I have created some new “asemic” artworks from fragments of characters produced while shooting a video on binary opposition and calligraphy (see below figs. 1-7). Asemic writing is an “open semantic form” of writing whose words lack referents. Asemic words are “abstract” in that they lack specific symbolic content, syntax or phonetic components. The term was coined by visual poets Tim Gaze and Jim Leftwich in 1997 and has grown in popularity since.
An exploration of asemic writing seems especially appropriate to Chinese calligraphy because many (ancient and cursive) styles are unreadable for the majority of the Chinese population – as are traditional characters for many mainland Chinese. Of course for the vast majority of non-Chinese audiences all Chinese calligraphy is asemic. Chinese artists that have played with notions of unreadability include: Gu Wenda (谷文達), Xu Bing (徐冰), Wei Ligang (魏立刚), Wang Dongling (王冬龄), Bian Pingshan (边平山), Chen Guangwu (陳光武), Tan Ping (谭平), Wang Huangsheng, Xue Song (薛松), Zhang Fan, Qiu Zhenzhong, Zhang Hao (张浩), Luo Qi (洛齊), C.N. Liew (刘庆伦), Gu Gan (古干), Tong Yangtze (董阳孜) and Qin Feng (秦风).
The fragments are intended to work together to comprise a kind of visual text (or visual poem), but also to suggest one (disrupted) character. I have been interested in the idea of visual poetry for some time; that is, a series of images which are linked through similar elements (colour, form, line etc) – the way words are linked together through similar sounds, rhythms and meter in poetry – but still sufficiently contrasting to create visual excitement and allude to a narrative. I used to make visual Haikus from photographs with a similar intention (see figs. 8-11 below).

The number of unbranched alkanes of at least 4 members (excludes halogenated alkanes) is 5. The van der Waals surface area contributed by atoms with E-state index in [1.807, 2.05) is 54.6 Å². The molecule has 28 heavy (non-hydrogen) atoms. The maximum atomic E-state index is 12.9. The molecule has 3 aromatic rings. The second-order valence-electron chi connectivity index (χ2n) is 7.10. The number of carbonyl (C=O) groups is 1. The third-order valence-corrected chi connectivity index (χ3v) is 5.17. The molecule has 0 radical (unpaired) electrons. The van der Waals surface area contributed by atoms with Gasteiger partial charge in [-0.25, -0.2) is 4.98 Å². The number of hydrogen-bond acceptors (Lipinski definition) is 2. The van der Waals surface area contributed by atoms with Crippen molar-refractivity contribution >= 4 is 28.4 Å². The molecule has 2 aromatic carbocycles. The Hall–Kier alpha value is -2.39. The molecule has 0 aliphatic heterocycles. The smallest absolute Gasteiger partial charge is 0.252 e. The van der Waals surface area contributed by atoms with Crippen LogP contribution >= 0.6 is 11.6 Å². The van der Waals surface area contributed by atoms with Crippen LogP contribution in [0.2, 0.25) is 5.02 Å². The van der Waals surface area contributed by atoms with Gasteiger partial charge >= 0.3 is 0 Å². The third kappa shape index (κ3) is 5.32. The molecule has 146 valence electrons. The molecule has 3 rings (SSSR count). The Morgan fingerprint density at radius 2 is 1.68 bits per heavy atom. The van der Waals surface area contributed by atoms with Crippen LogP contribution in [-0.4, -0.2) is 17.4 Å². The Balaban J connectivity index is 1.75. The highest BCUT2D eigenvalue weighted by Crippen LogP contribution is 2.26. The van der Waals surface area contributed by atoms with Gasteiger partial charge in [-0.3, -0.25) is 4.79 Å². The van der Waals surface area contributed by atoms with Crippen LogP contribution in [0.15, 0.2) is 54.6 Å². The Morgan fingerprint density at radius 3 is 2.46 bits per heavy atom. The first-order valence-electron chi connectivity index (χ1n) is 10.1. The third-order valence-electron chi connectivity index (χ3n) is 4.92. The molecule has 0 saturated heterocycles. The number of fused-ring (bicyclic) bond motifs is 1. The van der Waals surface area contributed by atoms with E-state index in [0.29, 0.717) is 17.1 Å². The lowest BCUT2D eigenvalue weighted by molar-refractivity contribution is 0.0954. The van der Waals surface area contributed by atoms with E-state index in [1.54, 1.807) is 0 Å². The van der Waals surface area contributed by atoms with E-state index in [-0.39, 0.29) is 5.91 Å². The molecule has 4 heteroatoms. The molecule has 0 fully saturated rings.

The idea of disrupted or fragmented characters has also interested me since researching Oracle Bone script (甲骨文) early in 2016 (see post). Oracle Bone characters are the earliest form of Chinese writing, dating to the Shang dynasty (c. 1600 – c. 1046 BCE). They were scratched onto tortoise shells or ox shoulder blades which were then heated until they cracked. The future would be divined according to how the cracks disrupted the characters, so called pyromancy. In a different context I disrupted characters in a pencil drawing I made in 2014 (fig. 11), entitled Fragment of a Poem. This played with the idea of perspective and composition as it was assembled from different viewpoints, like a Chinese landscape painting, rather than from a fixed perspective as is usual in Western landscape.